Perhaps you are telling yourself “I forgave them”, but still feel the resentment, hurt and anger. And in your confusion of “I shouldn’t feel this way”, you bottle it up and swallow it down, rather than acknowledging the truth that you haven’t done enough work to forgive and release. Sometimes there is much deeper healing work that needs to take place, but it makes us too uncomfortable, so we settle for the spiritual bypass that lets us off the hook.
The potential harm of false positivity
I believe in positive affirmations. They are intense and influential; they have a fantastic role to play. But you can’t fake healing! It’s like painting over a structural crack in the wall: the paint job just won’t hold the building up!
If you want to grow and flourish, you can’t avoid the painful experiences of life. More often than not, it’s not in deep meditation that you find your growth, but when you’re angry, frustrated and upset – and you breathe for a moment. You recognise that you have space to choose your response. That’s where your growth happens.
Of course, you can only achieve this is you have the awareness to acknowledge that you are feeling angry, frustrated and upset. Have you created a safe space in which you can feel pain, sadness or even depression? Is it okay, in your world, to not be okay? Can you admit and ask for help when you need it, whether it be therapy, coaching or spiritual counselling?
We don’t need to hear any more “you shouldn’t feel like that” – but rather the helping hands that say “I see that you feel this way”, now let’s help you move through this.
I love one of the acronyms I learnt through mBraining (most likely from Vikki Coombes, who probably learnt it from Grant Soosalu):
PAIN = Please Acknowledge Information Now
When you are feeling pain – what is the information that it is inviting you to acknowledge?
Shadow work and healing
Are you scared of the dark? Are you afraid to face your guilt and shame, hiding from the pain and ugly aspects of your life? Do you tell yourself to move on, without really doing the work? There is a moment when we stop digging and move on. But not by studiously ignoring it when it needs to be addressed. Not through spiritual bypassing.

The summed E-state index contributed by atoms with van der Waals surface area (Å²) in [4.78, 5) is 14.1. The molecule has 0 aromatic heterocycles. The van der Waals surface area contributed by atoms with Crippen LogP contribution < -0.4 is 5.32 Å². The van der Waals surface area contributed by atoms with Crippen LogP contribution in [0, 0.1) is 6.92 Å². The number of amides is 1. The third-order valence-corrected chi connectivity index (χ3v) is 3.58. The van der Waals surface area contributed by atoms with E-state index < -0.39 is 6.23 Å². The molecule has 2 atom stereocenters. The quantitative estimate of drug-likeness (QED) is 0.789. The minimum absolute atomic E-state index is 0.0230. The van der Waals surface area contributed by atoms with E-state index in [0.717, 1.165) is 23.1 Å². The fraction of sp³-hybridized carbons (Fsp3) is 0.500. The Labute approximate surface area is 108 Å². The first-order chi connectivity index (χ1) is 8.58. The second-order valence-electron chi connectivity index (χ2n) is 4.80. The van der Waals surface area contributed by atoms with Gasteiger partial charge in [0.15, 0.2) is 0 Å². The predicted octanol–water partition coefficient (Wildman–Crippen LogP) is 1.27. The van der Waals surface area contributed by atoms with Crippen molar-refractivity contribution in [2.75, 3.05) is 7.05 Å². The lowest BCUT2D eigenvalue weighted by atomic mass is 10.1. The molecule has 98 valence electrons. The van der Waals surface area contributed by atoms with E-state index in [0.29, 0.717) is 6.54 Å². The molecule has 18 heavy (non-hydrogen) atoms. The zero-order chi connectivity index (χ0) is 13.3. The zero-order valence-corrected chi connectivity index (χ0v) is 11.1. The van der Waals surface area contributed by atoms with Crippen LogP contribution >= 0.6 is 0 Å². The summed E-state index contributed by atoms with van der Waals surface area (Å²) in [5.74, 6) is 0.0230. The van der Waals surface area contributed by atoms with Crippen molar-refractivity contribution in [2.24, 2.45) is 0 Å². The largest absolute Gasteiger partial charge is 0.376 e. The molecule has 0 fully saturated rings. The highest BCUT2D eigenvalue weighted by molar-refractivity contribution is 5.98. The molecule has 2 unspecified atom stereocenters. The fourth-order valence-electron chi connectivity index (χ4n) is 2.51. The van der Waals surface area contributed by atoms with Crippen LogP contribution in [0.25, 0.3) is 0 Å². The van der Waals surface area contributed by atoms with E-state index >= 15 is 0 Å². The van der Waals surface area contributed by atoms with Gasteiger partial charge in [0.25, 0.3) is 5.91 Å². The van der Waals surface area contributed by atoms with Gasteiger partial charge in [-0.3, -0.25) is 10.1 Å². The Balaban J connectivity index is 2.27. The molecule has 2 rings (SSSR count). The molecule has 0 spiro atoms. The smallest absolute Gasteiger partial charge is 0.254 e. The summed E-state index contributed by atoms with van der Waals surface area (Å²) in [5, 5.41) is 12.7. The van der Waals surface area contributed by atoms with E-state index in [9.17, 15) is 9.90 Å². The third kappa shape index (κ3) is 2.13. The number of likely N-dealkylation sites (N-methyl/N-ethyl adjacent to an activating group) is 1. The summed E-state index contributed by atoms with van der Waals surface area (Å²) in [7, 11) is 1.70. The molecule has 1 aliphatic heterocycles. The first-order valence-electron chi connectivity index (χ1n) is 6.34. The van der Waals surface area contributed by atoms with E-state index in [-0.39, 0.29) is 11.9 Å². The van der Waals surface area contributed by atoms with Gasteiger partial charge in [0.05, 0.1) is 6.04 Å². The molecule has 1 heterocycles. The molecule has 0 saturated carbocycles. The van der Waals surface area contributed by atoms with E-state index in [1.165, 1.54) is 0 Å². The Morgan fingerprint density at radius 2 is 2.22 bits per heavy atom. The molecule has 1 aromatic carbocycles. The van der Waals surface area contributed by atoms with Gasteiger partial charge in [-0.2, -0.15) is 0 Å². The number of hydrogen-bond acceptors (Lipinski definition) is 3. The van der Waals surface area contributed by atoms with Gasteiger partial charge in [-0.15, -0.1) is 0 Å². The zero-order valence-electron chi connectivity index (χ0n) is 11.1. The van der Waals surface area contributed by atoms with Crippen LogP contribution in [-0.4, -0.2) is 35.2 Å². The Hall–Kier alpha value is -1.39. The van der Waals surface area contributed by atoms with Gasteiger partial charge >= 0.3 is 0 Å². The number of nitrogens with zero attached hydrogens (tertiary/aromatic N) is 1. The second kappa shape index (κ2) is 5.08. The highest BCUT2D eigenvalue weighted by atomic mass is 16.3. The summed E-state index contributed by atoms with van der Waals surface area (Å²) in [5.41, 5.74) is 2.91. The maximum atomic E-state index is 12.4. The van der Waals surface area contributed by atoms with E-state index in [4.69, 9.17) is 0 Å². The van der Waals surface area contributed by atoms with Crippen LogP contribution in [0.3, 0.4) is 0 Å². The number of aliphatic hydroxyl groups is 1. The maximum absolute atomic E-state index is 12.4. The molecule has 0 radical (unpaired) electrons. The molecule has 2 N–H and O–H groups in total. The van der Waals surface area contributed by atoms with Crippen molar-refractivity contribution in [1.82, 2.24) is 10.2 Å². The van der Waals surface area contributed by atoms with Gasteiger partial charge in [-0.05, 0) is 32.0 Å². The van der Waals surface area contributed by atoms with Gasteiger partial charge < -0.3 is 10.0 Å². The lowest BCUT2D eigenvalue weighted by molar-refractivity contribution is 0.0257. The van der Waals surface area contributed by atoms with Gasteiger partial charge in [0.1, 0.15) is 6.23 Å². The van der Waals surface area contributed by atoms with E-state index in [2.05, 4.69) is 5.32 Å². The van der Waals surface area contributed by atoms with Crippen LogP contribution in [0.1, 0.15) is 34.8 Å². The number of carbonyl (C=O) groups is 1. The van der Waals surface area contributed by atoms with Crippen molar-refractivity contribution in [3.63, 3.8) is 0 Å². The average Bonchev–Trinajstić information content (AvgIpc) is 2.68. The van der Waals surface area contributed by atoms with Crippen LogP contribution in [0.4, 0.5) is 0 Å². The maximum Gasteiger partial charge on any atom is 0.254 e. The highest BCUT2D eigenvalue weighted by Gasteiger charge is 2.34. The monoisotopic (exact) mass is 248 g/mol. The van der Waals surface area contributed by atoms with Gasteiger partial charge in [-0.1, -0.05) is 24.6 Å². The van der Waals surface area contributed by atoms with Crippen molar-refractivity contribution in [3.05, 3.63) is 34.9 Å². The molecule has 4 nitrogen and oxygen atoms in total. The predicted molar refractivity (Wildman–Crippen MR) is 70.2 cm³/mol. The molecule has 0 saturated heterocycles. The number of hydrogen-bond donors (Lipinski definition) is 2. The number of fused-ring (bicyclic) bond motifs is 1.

Can you explore your inner darkness, sit with it and then release it?
To start on the healing process, we have to acknowledge it exists. Stop denying a part of yourself and turning a blind eye to those parts of yourself that you don’t want to see.
You cannot heal what does not exist. So, your first step in the healing process is to allow it into your awareness, acknowledge it, feel it. Carl Jung referred to this dark part we deny as the shadow self. It might be anger, lust, envy, pain, sadness, anxiety or depression. Generally, these are emotions we feel and thoughts we have, that we have labelled as “wrong”. We tell ourselves “I shouldn’t feel this way any more”, and so we begin to hide them, even from ourselves.
Detachment is what happens when we acknowledge it, but don’t get caught up in it. Be willing to see it, and see yourself experience it, and then allow it to go, rather than engulfing you.
Allow yourself to ask these questions:
What do I feel?
When did this start?
What were the events that triggered this? Which events in my present life are continuing to trigger this?
Why am I ashamed of feeling this way?
What part of my identity – who I think I am – requires me to hold onto this? Who would I be if I released this?
Let go and let God
Yes, it’s cliché. But it’s also healthy detachment.
You are not your pain. Or your anger. That is not your identity. It is an emotion you have felt or are continuing to experience. Can you feel it and then let it go?
Can you see yourself disconnecting from that emotion that controls your life? Could you take it one step further and see yourself disconnecting from the people that trigger this response in you and allowing them to control your life?
It’s easy to mistake connection and attachment. Connecting with others is essential. Attachment, however, brings in elements of control and expectations. We get tangled in a web and lose our identity.
Detaching allows you to step back, and see how you can connect with others compassionately, without attachment. With no control or expectations of what should be. It allows you to say “I don’t need you, but I can love you, compassionately“.
In this very same way, can you look in the mirror and see yourself without expectations? Could you acknowledge the shadow self and love yourself just as you are? This is where the healing starts.